Augmentative Alternative Communication is
  • any means that helps a person communicate when
    conventional speaking, writing, and/or
    understanding others are not possible.
  • (McCormic, Loeb, Schieffelbusch, 2003)
  • any item, piece of equipment, or product system,
    whether acquired commercially off the self,
    modified, or customized, that is used to
    increase, maintain, or improve the functional
    capabilities of children with disabilities.
    (IDEA, 1990 Federal Register)

Two types of AAC techniques
  • Unaided- Do not require any external equipment
    (i.e. manual signs, facial expressions, gestures)
  • Aided- Incorporate external devices (i.e.,
    computers, microswitches, or speech-generating
    devices (SGDs)
  • Most people use both to communicate in different
    situations with different people

Communication System
  • Combination of all of the techniques used by an
    individual student

Unaided Communication
  • Teachers need to be attuned to how student
  • Understand what various gestures, vocalization,
    and other techniques mean

Gesture Dictionary
What John Does What it means How to Respond
Runs to the door I want a drink of water Let him go for a drink of water from the water fountain or set a timer for when he can go
Grabs another students arm I like you Explain the meaning to Johns classmate help them work together
When is unaided communication appropriate?
  • Used when students have no other way to get their
    messages across
  • Must be Socially acceptable Intelligible

Manual Signs Pros Cons
  • Some people who can hear use manual signs (e.g.
  • Advantage requires no equipment
  • Disadvantage Many people do not understand
    signs, therefore limited communication partners
  • What are other pros or cons?

When to teach signs
  • Poor prognosis for speech
  • Signing partners available
  • Physically able
  • Adequate cognitive skills
  • A portable communication system is desirable

Aided Communication
  • Low-Tech/Non-electronic symbols, and
    communication displays
  • Hi-Tech/Electronic Speech-generating devices
  • Advantages/ Disadvantages of both?

Symbols for Communication
  • Real Object Symbols
  • Photographs Pictures
  • Line Drawing Symbols
  • Textured Symbols
  • Letters Words

Selecting SymbolsWhat to look for?
  • Should make sense to the user communication
    partners (assess with range of choices)
  • Similarity between the symbols what represents
    should be obvious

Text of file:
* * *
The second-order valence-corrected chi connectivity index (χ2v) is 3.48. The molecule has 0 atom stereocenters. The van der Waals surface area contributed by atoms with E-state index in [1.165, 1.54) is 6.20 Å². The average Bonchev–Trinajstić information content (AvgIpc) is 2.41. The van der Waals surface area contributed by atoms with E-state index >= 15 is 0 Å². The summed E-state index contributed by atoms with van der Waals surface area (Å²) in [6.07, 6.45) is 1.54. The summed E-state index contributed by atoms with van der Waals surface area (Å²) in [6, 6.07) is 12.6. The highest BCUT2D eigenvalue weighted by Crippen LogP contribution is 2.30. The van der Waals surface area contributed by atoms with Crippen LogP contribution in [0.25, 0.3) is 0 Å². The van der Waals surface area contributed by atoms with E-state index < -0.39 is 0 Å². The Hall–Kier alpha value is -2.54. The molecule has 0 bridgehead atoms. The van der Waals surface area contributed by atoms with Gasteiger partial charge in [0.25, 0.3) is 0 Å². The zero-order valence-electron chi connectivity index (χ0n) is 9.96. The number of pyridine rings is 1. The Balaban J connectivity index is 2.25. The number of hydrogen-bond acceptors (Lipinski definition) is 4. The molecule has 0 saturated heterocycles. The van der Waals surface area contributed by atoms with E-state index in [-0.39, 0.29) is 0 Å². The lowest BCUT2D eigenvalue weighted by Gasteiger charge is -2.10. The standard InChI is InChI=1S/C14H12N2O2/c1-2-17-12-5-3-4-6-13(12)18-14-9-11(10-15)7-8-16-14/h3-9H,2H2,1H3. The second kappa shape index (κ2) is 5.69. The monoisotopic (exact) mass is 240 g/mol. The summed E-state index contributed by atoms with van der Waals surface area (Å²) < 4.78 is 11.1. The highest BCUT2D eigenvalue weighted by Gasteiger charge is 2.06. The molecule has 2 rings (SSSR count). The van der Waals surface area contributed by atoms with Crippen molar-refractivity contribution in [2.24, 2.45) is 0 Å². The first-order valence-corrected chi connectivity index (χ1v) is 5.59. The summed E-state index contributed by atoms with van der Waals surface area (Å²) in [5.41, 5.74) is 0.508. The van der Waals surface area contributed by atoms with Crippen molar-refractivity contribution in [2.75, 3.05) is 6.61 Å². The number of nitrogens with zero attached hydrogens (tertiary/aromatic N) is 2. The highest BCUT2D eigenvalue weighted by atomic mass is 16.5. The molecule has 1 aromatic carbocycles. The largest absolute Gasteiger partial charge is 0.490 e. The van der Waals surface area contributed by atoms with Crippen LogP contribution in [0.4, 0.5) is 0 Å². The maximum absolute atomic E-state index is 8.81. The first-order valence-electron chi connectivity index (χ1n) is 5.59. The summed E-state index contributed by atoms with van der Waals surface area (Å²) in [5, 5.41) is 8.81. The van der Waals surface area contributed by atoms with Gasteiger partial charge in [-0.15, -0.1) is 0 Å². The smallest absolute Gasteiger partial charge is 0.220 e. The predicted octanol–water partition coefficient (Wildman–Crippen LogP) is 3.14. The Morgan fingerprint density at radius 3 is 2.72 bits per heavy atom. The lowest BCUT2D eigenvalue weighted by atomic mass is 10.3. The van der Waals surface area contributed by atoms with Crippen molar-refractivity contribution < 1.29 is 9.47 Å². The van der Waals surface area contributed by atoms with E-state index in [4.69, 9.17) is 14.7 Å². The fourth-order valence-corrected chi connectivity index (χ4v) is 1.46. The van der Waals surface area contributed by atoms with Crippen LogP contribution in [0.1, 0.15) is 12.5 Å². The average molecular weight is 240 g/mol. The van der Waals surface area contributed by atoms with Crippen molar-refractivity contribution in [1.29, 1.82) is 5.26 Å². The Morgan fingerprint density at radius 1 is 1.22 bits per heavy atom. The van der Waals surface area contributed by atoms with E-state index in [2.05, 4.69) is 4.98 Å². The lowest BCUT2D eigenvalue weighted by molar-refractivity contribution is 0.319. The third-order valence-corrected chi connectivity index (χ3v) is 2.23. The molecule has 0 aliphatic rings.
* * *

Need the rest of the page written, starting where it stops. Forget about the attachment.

• Students sensory modalities should be considered
  • Symbols introduced gradually building on current
    communication skills

Communication Displays--examples
  • Velcro board with a few picture symbols that
    students point to
  • Plexiglas eye gaze display that a student uses
    eye to point (Figure 8-19, p.261)
  • Communication Book or Wallet

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Considerations for Designing Displays
  • Messages which are needed, in what contexts
  • Symbols depending on the individual messages
  • How symbols are displayed booklets, notebooks,
    wheelchair trays, scanners
  • Organizing symbols context specific, how many
    per page, etc.

Graphic arrays
  • Designing communication boards or communication
  • Choosing items
  • Size of each item
  • Positioning each item
  • Accessibility of each item
  • Perception of each item (both user and
    communication partner)
  • Item placement/ordering- groups? Effort in
  • Motor involvement in using array- vertical or

Using Symbols to Promote Participation/Conversatio
  • Calendar/Schedule Systems
  • Choice Displays
  • Remnant (e.g. Movie ticket, scraps from
    activities) Displays
  • Conversation Displays

Hi-Tech Speech Generating Devices
  • Devices talk when a student touches a symbol on
    the device
  • What are advantages/ disadvantages??

Types of Electronic Devices
  • Single-level Devices deliver a limited number
    of messages (about 20), simple to program
    operate (e.g. BIGmack)
  • Multi-level Devices Up to thousands of messages,
    more difficult to program, multiple symbol
    displays to program messages on two or more
  • Comprehensive Devices dynamic display

Supporting AAC learners is a collaborative effort
  • Family/caregivers friends
  • Present future employers
  • Teachers (SPED Gen Ed.)
  • Speech/language specialists
  • Physical occupational therapists
  • Student

Supporting AAC Learners (continued)
  • Access to AAC
  • Available
  • Accessible
  • Appropriate
  • Atmosphere of acceptance
  • Nonjudgmental - OK to make mistakes, model
    correct response, praise attempts, allow more
    time, minimize peer pressure, reinforce tolerance
    of individual differences.

Teaching Communication Skills
  • General Education Classroom Ideal environment-
    numerous opportunities to communicate with
    responsive communicative partners
  • However, students need specific systematic
    instruction to acquire desired skills
  • Educational Team must develop teaching strategies
    and implement them consistently

Things to Consider with AAC
  • Mode of communication Input how the student
    receives the message
  • Output means in which the student transmits the
    messages to others
  • Mechanism for communication Gestures,
    Vocalizations, Graphic
  • Type of selection - Direct selection, Scanning,
  • Physical display - Number of graphic symbols,
    Spacing and arrangement, Background, Orientation,
    Fixed or dynamic
  • Vocabulary selection
  • Output - Print copy, Speech, Scan display

What do we choose to teach?
  • Consider
  • What to communicate about
  • Activities/environments used in
  • People communicate with

Initial Instructional Strategies
  • Establishing Want/No
  • Response Prompt Strategies (Time Delay, System of
    Least/Maximum Prompts)
  • Milieu Teaching- modeling, manding, time delay,
    incidental teaching
  • Environmental Arrangement Interrupted-chain
  • Conversation skill training

Supporting AAC Learners (continued)
  • AAC Training
  • Training for student, parents/family/friends,
    teachers, employers, peers
  • Training in the use/maintenance of the system
  • Training in facilitative/instructional techniques
    that promote communication